Yet while Chamonix produces many talented skiers and climbers, Bruchez’s drive, motivation and vision are rare—and grew with time. Though competition framed his early skiing years, freedom was what drew him to the mountains. When Bruchez stopped competing at the age of 20, he shifted his focus to the high peaks. “Living in Chamonix, I came very naturally to the steep skiing passion,” says Bruchez. “When you live in Chamonix, there is always steep lines, and the mountains around you shape your vision of skiing. So that’s why, when I began to climb in the mountains, I thought: ok, where I can climb, I can ski. That’s the way.”

He took inspiration from other strong, resilient athletes, like the late Marco Siffredi, who made the first snowboard descent of a 1,000-meter line down the 55-degree slopes of Nant Blanc in 1999, which Bruchuz would later descend. “I remember he was young and had blonde long hair and rode very fast with his snowboard,” says Bruchez.

One of his greatest inspirations is Kilian Jornet Burgada, the prolific, titled pro runner and ski mountaineer who has won many of the most Herculean ultramarathons in the world. “He’s a very human person and I learned many things with this guy,” says Bruchez.

The first time they opened a new ski line together was in 2012, when they made the first ski descent without rappels on the Migot Spur on the Aiguille de Chardonnet. After that line, something shifted for Bruchez.

“From this point on, I focused on the vision to open new lines,” says Bruchez. “[Kilian] was, and is, a strong inspiration.”

To open a first descent in a range as storied as Chamonix’s takes a special kind of creativity. While some saw the well-traveled peaks of the Mont Blanc Massif as having few remaining un-skied lines—a museum in the making—Bruchez’s had a different vision, one that blurred the boundaries of how skiing could be defined—and that only fresh eyes and untamed stoke could create.

“I don’t like to read the topo, I want to choose my own line,” says Bruchez. “If everyone wants to go to the left, I want to the right. The mountains are a big space for freedom. You can leave something there, something very big.”

His creativity and fresh perspective allowed him to combine his passions and skill sets the way a painter blends colors. “Steep skiing is a big balance between skiing and alpinism. For me, they are my two big passion, and the perfect mix, the perfect balance.”Out of this vision, he produced an impressive list of descents in 2018, all completed without rappels. In April 2018, Bruchez, Jean Baptiste Charlet, and Jonathan Charlet made the first ski and snowboard descent on a new line cutting across the northwest face of the Mont Blanc’s Aiguille du Dru—a 60° ribbon of snow with breathtaking exposure. This started a spree of descents culminating in the 1100-meter, 50-55 degree face of Nant Blanc in the Mont Blanc massif in June with fellow mountain guide Paul Bonhomme—a line that joined previously skied sections through a ribbon of technical dry skiing among exposed rock.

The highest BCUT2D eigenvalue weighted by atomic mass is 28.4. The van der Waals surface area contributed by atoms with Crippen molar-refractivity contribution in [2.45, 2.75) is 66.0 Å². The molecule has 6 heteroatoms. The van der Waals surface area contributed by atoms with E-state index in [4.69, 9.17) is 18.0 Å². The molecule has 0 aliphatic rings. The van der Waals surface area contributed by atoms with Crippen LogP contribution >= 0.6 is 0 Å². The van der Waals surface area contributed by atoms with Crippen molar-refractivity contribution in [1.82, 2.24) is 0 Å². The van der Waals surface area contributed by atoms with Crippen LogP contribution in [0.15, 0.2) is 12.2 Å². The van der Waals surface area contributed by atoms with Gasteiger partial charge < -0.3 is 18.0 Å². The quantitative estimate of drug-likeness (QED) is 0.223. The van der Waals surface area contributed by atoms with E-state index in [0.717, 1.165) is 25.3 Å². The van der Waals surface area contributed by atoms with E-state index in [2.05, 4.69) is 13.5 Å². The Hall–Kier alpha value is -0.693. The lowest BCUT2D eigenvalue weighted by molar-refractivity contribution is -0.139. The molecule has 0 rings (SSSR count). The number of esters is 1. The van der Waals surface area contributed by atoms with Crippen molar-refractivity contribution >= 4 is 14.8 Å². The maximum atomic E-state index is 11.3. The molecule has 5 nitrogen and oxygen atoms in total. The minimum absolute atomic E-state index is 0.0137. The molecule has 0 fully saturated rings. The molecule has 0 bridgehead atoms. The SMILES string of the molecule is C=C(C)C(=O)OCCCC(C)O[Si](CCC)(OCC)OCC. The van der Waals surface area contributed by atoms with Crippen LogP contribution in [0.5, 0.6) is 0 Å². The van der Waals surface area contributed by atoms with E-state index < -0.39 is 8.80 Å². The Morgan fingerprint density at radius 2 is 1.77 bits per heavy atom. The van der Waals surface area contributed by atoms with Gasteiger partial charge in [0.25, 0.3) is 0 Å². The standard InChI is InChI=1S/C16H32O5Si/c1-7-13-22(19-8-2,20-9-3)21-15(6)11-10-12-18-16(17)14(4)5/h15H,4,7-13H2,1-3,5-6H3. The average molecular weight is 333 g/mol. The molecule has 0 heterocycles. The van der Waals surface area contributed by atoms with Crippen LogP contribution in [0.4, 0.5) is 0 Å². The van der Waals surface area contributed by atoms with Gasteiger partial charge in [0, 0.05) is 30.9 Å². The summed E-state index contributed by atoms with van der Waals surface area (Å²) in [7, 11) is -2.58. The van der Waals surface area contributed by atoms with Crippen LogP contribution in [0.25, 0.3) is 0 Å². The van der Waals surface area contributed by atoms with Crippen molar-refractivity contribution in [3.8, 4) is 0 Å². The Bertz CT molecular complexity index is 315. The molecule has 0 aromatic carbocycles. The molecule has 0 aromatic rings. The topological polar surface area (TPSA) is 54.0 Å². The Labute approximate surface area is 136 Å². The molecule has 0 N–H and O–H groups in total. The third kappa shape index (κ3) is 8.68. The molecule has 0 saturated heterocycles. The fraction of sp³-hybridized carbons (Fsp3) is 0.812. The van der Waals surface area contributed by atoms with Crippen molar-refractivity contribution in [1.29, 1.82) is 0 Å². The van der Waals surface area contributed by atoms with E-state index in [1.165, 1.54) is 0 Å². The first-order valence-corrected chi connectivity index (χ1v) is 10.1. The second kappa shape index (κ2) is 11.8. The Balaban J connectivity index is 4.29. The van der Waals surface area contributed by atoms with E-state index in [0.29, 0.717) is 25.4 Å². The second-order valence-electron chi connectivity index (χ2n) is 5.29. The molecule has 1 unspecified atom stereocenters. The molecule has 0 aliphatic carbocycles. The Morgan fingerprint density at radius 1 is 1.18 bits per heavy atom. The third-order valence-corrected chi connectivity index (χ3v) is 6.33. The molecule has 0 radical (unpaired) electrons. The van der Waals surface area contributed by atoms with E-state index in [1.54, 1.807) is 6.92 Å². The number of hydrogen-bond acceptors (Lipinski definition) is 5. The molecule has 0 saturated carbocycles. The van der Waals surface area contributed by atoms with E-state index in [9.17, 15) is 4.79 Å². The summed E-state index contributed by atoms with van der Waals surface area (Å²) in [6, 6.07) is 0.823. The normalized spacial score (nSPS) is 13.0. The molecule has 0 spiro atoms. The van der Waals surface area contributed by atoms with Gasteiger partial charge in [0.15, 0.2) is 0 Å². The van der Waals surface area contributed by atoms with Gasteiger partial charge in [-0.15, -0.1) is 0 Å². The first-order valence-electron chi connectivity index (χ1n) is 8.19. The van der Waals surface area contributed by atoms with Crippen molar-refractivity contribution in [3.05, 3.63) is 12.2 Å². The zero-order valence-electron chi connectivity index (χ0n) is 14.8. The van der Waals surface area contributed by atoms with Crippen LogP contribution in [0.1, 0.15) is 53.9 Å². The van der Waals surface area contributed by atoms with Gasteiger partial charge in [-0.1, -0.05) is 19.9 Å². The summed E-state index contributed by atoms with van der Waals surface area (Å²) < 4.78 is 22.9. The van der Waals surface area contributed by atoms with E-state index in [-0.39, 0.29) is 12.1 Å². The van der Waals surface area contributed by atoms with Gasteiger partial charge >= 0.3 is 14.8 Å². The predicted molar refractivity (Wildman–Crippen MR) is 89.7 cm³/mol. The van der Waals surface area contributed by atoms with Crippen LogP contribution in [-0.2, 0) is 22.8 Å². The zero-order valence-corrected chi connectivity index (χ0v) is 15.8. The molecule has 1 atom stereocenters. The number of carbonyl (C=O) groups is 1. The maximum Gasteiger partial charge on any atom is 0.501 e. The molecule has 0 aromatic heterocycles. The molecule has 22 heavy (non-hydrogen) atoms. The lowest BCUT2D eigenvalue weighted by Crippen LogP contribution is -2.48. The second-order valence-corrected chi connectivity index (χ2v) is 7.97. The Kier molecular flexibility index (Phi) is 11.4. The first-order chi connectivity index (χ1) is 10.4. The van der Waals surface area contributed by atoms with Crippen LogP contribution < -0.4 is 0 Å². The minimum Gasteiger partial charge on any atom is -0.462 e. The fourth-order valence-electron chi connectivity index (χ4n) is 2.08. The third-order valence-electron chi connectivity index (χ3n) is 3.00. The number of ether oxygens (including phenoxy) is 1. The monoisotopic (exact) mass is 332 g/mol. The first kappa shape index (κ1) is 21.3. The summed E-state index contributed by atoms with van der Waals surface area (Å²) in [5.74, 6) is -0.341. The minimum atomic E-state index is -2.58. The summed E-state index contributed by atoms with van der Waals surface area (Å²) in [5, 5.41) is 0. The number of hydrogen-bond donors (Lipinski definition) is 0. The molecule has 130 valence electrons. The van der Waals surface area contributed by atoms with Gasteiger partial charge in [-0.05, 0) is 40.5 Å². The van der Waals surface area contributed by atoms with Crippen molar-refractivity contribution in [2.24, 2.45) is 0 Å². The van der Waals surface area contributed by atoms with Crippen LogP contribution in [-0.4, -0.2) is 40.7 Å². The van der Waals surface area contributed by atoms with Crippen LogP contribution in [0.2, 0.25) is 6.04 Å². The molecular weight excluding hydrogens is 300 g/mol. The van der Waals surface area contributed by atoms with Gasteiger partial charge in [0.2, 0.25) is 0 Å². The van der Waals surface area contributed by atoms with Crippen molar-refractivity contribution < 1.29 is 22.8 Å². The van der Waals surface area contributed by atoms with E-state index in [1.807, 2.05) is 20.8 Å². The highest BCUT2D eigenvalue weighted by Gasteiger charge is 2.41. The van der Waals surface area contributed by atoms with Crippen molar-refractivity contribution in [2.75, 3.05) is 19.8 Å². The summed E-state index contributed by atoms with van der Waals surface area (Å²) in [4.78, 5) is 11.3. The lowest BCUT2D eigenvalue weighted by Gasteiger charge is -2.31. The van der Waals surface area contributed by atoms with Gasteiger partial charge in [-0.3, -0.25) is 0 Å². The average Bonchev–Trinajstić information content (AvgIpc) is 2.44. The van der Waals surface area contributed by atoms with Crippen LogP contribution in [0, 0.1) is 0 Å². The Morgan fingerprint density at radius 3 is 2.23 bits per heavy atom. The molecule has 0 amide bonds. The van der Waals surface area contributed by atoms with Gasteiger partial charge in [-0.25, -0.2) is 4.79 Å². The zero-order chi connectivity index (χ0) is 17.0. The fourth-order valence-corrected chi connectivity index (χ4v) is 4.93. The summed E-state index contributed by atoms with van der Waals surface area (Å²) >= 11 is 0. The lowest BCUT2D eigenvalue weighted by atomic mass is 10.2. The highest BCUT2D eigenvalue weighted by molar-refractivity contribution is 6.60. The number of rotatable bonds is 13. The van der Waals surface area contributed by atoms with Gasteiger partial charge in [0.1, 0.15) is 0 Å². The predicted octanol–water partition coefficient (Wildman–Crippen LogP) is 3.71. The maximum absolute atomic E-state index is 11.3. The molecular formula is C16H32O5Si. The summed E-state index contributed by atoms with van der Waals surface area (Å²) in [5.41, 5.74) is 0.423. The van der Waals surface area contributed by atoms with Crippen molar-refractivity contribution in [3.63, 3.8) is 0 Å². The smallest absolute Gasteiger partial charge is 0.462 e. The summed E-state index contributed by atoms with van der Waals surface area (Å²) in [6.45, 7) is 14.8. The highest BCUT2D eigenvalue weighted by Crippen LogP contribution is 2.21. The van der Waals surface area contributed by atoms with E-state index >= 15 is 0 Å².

While toeing the edge between skiing and solo climbing are part of his craft, danger and fear are not. Close calls, including one near-miss with icefall on the Dru, have instilled in Bruchez a more measured approach. While new lines in Chamonix are part of his goal, he also has a desire for balance, to share all types of skiing with friends, and to always return to his growing family in the evening.

“I think this is the most important thing for me. That’s why I really love climbing in the Alps,” says Bruchez. “We have easy access to the mountains. Thanks to the big resorts, you can go up during the day and at the end you are at home with the family. That’s the real life.” This year he finished building a house in the Valley with his parents where he and his partner Marie now live with their 15-month-old daughter, Albane.

“When you are up there [in the mountains], you play. You can realize some of your dreams, and they are all very intense, but when you come back to your family, that’s another part of the life. Living in the Alps gives to you this feeling.” With a young family, staying close to home is his focus for now. “In a few years we will see about returning to the big, big mountains in the Himalayas,” says Bruchez.

This balance of extremes creates a certain gravity, a weight to his endeavors that pulls him back to the valley floor. Here, humility balances his lofty goals in the alpine. As the coach for the ski team where he himself trained as a child, he’s helping raise the next generation of skiers: a full circle back to his roots. Now, Bruchez captures the emotion of his endeavors by writing, a source of inspiration for him.

“When I write about the different lines I did, I write who is giving me the idea and who skied before—that is really important. It gives to you the inspiration, it gives to you certain amount of humility. That is really important in the mountain. You are not alone in the mountain. You are not the first to stand on top…It’s good to tell who did it before, but also to tell that there are still good things to do. To find your line—To find my line.”

The post Same Mountain, New Eyes appeared first on Mountain Hardwear.

Correcting #Climbers Back: 3 #Exercises!! How…

Correcting #Climbers Back: 3 #Exercises!!

How to #Prevent / Correct / Fix Climbers Back with 3 Simple Exercises, that can be made progressively harder to suit a Broad Spectrum of #thletes.

Correcting #Climbers Back: 3 #Exercises!! How…

Correcting #Climbers Back: 3 #Exercises!!

How to #Prevent / Correct / Fix Climbers Back with 3 Simple Exercises, that can be made progressively harder to suit a Broad Spectrum of #thletes.